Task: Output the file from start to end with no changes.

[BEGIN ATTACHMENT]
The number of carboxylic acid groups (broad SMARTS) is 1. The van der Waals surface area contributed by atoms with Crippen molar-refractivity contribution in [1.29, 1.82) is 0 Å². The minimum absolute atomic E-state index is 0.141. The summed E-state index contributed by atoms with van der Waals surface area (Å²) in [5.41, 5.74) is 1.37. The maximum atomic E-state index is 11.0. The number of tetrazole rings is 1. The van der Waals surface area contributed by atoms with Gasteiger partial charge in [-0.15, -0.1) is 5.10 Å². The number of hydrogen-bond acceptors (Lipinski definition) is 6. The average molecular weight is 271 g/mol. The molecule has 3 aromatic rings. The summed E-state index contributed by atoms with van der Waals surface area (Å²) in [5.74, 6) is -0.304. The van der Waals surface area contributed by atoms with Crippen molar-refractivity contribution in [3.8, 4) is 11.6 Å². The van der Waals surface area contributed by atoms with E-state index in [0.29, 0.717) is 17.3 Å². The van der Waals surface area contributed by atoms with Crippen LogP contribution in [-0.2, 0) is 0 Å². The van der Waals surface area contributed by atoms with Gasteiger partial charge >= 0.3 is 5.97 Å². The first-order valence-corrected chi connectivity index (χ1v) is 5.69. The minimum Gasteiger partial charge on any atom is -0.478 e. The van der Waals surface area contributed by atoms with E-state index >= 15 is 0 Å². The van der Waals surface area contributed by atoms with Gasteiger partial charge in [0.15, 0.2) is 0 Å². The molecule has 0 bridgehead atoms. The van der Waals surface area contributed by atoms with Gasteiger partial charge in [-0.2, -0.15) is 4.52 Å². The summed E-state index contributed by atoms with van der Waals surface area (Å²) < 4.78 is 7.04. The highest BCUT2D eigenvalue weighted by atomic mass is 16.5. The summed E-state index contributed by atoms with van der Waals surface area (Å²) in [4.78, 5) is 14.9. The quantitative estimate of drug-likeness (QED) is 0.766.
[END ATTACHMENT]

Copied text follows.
The number of carboxylic acid groups (broad SMARTS) is 1. The van der Waals surface area contributed by atoms with Crippen molar-refractivity contribution in [1.29, 1.82) is 0 Å². The minimum absolute atomic E-state index is 0.141. The summed E-state index contributed by atoms with van der Waals surface area (Å²) in [5.41, 5.74) is 1.37. The maximum atomic E-state index is 11.0. The number of tetrazole rings is 1. The van der Waals surface area contributed by atoms with Gasteiger partial charge in [-0.15, -0.1) is 5.10 Å². The number of hydrogen-bond acceptors (Lipinski definition) is 6. The average molecular weight is 271 g/mol. The molecule has 3 aromatic rings. The summed E-state index contributed by atoms with van der Waals surface area (Å²) in [5.74, 6) is -0.304. The van der Waals surface area contributed by atoms with Crippen molar-refractivity contribution in [3.8, 4) is 11.6 Å². The van der Waals surface area contributed by atoms with E-state index in [0.29, 0.717) is 17.3 Å². The van der Waals surface area contributed by atoms with Crippen LogP contribution in [-0.2, 0) is 0 Å². The van der Waals surface area contributed by atoms with Gasteiger partial charge >= 0.3 is 5.97 Å². The first-order valence-corrected chi connectivity index (χ1v) is 5.69. The minimum Gasteiger partial charge on any atom is -0.478 e. The van der Waals surface area contributed by atoms with E-state index >= 15 is 0 Å². The van der Waals surface area contributed by atoms with Gasteiger partial charge in [0.15, 0.2) is 0 Å². The molecule has 0 bridgehead atoms. The van der Waals surface area contributed by atoms with Gasteiger partial charge in [-0.2, -0.15) is 4.52 Å². The summed E-state index contributed by atoms with van der Waals surface area (Å²) < 4.78 is 7.04. The highest BCUT2D eigenvalue weighted by atomic mass is 16.5. The summed E-state index contributed by atoms with van der Waals surface area (Å²) in [4.78, 5) is 14.9. The quantitative estimate of drug-likeness (QED) is 0.766.